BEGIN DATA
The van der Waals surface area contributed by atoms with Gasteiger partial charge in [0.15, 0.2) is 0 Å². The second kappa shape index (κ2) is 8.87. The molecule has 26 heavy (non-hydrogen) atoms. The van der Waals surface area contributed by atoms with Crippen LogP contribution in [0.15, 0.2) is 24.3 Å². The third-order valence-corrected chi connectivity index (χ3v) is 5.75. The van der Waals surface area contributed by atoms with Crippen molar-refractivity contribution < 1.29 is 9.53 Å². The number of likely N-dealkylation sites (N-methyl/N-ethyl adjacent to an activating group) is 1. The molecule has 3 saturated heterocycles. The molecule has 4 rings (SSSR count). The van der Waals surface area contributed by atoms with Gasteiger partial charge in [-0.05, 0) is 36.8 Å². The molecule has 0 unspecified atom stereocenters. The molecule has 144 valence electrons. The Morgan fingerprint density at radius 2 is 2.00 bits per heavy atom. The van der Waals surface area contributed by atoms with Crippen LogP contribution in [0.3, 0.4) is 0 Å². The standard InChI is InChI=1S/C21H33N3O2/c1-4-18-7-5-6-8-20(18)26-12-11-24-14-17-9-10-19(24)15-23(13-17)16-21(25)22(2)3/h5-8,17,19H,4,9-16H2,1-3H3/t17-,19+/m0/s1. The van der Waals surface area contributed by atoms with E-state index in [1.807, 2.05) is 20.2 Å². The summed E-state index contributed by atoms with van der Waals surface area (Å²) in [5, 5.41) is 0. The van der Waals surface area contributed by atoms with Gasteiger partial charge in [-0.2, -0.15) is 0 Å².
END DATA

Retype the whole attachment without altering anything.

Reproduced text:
The van der Waals surface area contributed by atoms with Gasteiger partial charge in [0.15, 0.2) is 0 Å². The second kappa shape index (κ2) is 8.87. The molecule has 26 heavy (non-hydrogen) atoms. The van der Waals surface area contributed by atoms with Crippen LogP contribution in [0.15, 0.2) is 24.3 Å². The third-order valence-corrected chi connectivity index (χ3v) is 5.75. The van der Waals surface area contributed by atoms with Crippen molar-refractivity contribution < 1.29 is 9.53 Å². The number of likely N-dealkylation sites (N-methyl/N-ethyl adjacent to an activating group) is 1. The molecule has 3 saturated heterocycles. The molecule has 4 rings (SSSR count). The van der Waals surface area contributed by atoms with Gasteiger partial charge in [-0.05, 0) is 36.8 Å². The molecule has 0 unspecified atom stereocenters. The molecule has 144 valence electrons. The Morgan fingerprint density at radius 2 is 2.00 bits per heavy atom. The van der Waals surface area contributed by atoms with Crippen LogP contribution in [0.3, 0.4) is 0 Å². The standard InChI is InChI=1S/C21H33N3O2/c1-4-18-7-5-6-8-20(18)26-12-11-24-14-17-9-10-19(24)15-23(13-17)16-21(25)22(2)3/h5-8,17,19H,4,9-16H2,1-3H3/t17-,19+/m0/s1. The van der Waals surface area contributed by atoms with E-state index in [1.807, 2.05) is 20.2 Å². The summed E-state index contributed by atoms with van der Waals surface area (Å²) in [5, 5.41) is 0. The van der Waals surface area contributed by atoms with Gasteiger partial charge in [-0.2, -0.15) is 0 Å².